Secondly, Akihabara- and Saitama-based super-hardcore game store BEEP has made a move into actual game publishing, and their first release is a PS4, Switch, and PC port of the classic cute shooter Fantastic Night Dreams Cotton. Cotton was originally an arcade release, but it was ported to numerous platforms including the beloved Japanese X68000 PC. This re-release is based on that version, which featured numerous enhancements over the arcade original. In keeping with their reputation for being a hardcore gamer's company, BEEP is also re-releasing the X68000 version on floppy disk. Jeez, who even makes floppy disks in 2019? That's nuts. Then again, if you've ever been to their stores and seen the myriad of old Japanese PC systems on display, it's not terribly surprising that they'd go to those lengths.

Finally, M2 showed off a bit more of their upcoming port of Cave's ESPrade (including several user-suggested “gadget” enhancements) and it's looking fantastic. Even better – they announced it's coming to Switch, too! Oh man, that Flip Grip I bought is about to get some serious use. There's still not a firm release date, but we can expect ESPrade sometime in late 2019.


I know this because every anime fighting game player I follow on twitter is frantically tweeting out all of the new tech and changes they've noticed. Anyway, yes, the latest revision of BBTAG is out across all platforms, and it adds Naoto Kurogane, Seth, Teddie, and Aino Heart from the Arcana Heart series. You'll have to buy these characters to get them in your roster, of course, but if you bought this game you already know what to expect for DLC pricing. Enjoy your matchups/team-ups between Naoto Kurogane and Naoto Shirogane.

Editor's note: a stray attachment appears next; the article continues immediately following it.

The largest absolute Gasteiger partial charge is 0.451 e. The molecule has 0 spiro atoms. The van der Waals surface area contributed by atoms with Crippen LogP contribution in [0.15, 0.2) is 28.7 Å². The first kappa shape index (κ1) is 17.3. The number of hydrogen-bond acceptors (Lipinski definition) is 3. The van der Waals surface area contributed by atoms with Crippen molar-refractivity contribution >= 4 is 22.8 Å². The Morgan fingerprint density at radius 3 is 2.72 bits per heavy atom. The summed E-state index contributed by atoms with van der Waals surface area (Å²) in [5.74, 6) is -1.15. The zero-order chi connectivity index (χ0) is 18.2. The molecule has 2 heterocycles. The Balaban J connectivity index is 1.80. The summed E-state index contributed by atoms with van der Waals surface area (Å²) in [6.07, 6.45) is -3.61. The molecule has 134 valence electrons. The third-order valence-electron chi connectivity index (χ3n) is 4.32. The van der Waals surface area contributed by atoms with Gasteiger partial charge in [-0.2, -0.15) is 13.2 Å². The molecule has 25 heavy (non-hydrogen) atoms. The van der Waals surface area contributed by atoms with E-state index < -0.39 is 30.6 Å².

Omega Force's second Attack on Titan game is, in my opinion, one of the best licensed anime games currently out there. Yes, it's not perfect, but it does a fantastic job of making movement and titan-killing feel satisfying. It also successfully brings key elements common to Omega Force's Musou games to a very different style of gameplay: rather than frantically running around killing hundreds upon hundreds of dudes to put out metaphorical fires across a big map, you're frantically flying and riding around carefully killing individual titans to put out metaphorical fires across a big map. It's a nice twist to an established formula, and, most importantly, it's fun. And it's about to get better: we're getting an enhanced version called Attack on Titan 2: Final Battle come this July. I got some hands-on time with it thanks to KOEI-Tecmo, and I came away pretty impressed.

So what's new in this package? Well, aside from all of the content in the original Attack on Titan 2 release, there's a whole new set of missions based on the currently-airing third anime season of Attack on Titan. These are presented in a multi-timeline format, allowing you to see what's going on from the viewpoints of multiple characters. (The create-a-character from the story modes of the original release doesn't really seem to come into play here, which is understandable but unfortunate). Mission types and characters vary wildly here, giving fans of the series a lot to chew on – unfortunately, I can't give out too many details here on specific content because, well, spoilers. You'll just have to take my word for it: it's a pretty solid adaptation of current events.